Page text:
European Council Head Mulls NATO Collapse After Trump Holds Members Accountable

Trump wants NATO members to pay their fair share

Image Credits: Master Sgt. Jerry Morrison, U.S. Air Force / Wikimedia Commons.

The European Union should boost its defenses and be able to act independently of the United States, the 28-member bloc’s leaders said in a summit statement, released earlier in the day.

During a summit dinner, the president of the European Council laid out his concerns that the “immense pressure” the Trump administration is exerting on the North Atlantic Alliance could lead to its collapse.

“Despite our tireless efforts to keep the unity of the West, transatlantic relations are under immense pressure due to the policies of President Trump,” he said.

According to The Times, Tusk called on EU leaders to “go beyond” discussions on US steel and aluminum tariffs and consider a potential break-up of NATO.

“Unfortunately, the divisions go beyond trade. It is my belief that while hoping for the best we must be ready to prepare our union for worst-case scenarios,” he said.

Trump’s remarks at the G7 summit earlier this month, where he said that NATO was “as bad as NAFTA” and was “too costly for the US,” have spread fears throughout Europe that he could use next month’s alliance meeting in Brussels to cut defense funding. After instructing US representatives not to sign the G7 joint communiqué, he linked European trade surpluses with the US to NATO’s future.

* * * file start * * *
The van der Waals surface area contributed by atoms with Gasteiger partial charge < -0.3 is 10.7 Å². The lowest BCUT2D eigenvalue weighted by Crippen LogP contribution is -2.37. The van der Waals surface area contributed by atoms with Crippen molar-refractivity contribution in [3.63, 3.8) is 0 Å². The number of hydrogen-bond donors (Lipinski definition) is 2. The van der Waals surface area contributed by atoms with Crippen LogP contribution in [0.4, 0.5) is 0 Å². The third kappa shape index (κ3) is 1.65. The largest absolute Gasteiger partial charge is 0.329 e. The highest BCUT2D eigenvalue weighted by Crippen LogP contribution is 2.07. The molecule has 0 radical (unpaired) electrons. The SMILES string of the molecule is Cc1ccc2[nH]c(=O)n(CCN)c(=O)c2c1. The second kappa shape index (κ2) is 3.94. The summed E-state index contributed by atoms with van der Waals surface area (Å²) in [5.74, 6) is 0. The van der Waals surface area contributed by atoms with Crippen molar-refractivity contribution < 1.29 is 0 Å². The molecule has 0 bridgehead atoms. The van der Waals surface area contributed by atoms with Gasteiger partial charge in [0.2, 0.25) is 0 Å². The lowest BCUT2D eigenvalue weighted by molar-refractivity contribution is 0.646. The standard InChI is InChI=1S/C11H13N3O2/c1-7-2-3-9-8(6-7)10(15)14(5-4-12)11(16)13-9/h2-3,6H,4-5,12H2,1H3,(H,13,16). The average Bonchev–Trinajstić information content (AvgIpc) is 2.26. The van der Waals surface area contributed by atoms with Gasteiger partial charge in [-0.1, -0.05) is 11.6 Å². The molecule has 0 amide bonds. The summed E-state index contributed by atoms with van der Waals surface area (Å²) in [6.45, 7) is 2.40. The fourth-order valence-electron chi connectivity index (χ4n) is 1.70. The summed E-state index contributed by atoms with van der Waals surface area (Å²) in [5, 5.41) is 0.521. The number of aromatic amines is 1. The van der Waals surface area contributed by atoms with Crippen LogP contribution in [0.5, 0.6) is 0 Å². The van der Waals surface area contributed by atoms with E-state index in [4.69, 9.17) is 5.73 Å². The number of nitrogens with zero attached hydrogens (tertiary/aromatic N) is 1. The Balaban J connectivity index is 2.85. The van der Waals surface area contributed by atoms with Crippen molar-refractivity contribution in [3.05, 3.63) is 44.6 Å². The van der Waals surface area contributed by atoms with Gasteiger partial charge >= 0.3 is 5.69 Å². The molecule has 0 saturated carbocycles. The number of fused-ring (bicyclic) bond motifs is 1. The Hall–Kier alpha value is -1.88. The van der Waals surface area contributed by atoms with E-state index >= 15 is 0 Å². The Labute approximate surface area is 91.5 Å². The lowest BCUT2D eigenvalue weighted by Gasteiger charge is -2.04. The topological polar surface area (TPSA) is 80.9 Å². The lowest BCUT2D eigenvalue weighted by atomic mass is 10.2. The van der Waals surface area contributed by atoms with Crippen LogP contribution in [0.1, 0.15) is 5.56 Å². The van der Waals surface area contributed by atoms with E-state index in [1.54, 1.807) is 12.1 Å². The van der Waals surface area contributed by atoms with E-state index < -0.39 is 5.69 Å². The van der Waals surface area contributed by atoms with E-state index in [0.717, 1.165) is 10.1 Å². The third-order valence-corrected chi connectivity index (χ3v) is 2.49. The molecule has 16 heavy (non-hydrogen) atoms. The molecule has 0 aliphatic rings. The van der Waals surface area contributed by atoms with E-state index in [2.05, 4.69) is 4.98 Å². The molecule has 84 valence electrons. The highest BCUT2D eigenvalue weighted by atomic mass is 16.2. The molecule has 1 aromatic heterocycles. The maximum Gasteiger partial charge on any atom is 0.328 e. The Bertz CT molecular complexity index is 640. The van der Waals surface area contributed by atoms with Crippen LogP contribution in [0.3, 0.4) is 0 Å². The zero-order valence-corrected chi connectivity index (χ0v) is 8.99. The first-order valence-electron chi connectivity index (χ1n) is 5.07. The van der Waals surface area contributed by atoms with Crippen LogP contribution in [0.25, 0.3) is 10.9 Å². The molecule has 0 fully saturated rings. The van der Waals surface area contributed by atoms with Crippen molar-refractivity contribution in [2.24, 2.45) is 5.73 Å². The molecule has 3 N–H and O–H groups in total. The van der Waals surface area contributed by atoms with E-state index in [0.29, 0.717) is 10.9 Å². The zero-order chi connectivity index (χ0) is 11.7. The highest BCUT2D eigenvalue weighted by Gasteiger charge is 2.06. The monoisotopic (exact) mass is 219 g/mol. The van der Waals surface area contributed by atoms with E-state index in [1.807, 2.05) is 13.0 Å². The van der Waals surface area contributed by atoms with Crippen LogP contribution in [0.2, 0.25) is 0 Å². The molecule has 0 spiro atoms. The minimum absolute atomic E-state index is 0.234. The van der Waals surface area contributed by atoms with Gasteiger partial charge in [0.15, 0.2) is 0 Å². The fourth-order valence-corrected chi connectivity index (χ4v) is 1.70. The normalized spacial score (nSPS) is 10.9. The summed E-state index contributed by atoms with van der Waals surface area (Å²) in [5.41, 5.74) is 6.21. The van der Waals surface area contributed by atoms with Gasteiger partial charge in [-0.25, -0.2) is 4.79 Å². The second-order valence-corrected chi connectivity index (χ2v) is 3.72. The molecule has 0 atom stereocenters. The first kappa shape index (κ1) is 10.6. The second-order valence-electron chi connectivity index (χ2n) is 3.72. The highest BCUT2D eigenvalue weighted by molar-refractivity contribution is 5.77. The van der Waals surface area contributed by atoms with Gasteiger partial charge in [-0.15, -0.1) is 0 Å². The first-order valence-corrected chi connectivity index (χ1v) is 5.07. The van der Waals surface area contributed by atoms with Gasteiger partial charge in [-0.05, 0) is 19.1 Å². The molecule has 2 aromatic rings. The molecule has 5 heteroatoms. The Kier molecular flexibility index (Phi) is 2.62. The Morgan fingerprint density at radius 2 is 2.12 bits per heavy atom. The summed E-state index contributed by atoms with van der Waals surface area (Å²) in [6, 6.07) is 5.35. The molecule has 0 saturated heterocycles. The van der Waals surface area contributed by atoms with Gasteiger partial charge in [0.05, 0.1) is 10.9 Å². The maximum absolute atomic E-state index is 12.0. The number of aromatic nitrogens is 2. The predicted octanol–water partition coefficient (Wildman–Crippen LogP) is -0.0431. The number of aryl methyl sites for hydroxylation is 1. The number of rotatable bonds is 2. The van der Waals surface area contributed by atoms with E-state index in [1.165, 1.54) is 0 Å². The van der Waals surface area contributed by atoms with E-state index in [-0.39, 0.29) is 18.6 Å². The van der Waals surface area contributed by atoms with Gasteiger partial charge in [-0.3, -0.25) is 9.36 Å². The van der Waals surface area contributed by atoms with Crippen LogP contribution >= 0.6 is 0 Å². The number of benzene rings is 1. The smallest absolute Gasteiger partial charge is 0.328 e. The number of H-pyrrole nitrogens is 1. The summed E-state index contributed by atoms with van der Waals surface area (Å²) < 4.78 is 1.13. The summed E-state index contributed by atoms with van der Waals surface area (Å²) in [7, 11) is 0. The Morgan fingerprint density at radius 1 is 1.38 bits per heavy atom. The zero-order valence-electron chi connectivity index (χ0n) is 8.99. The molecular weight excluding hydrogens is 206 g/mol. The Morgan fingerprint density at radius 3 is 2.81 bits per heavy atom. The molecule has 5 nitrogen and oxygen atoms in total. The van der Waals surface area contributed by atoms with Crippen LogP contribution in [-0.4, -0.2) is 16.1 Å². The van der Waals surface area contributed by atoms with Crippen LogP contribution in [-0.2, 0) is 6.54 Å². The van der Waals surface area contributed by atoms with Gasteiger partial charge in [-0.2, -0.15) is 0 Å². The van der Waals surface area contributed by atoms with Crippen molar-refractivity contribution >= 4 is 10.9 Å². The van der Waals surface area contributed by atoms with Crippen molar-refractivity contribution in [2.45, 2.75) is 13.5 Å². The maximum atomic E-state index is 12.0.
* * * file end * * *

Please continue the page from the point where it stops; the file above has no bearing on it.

This has prompted heated discussions among EU leaders, who will reportedly agree to boost defense spending and bolster cooperation in order to reduce their dependence on American support for NATO.

“Europe must take greater responsibility for its own security. The union is therefore taking steps to bolster European defense, by enhancing defense investment, capability development and operational readiness,” The Times cited a draft communiqué as reading.

Transatlantic relations hit their lowest point after Donald Trump accused his partners of taking advantage of the US in terms of trade. Disagreements between the US and the EU have intensified since Washington imposed a 25 percent tariff on imported steel and a 10 percent tariff on aluminum imports.

The union struck back with tit-for-tat tariffs, having adopted a law targeting $3.2 billion worth of US products, including motorbikes, speedboats, denim jeans, cigarettes, etc.

Trump has repeatedly stressed that the other members of NATO should pay their “fair share” and pointed out that only five of the 28 member states were allocating 2 percent of their GDP to defense, which was “insufficient to close gaps in modernizing, readiness and the size of forces.”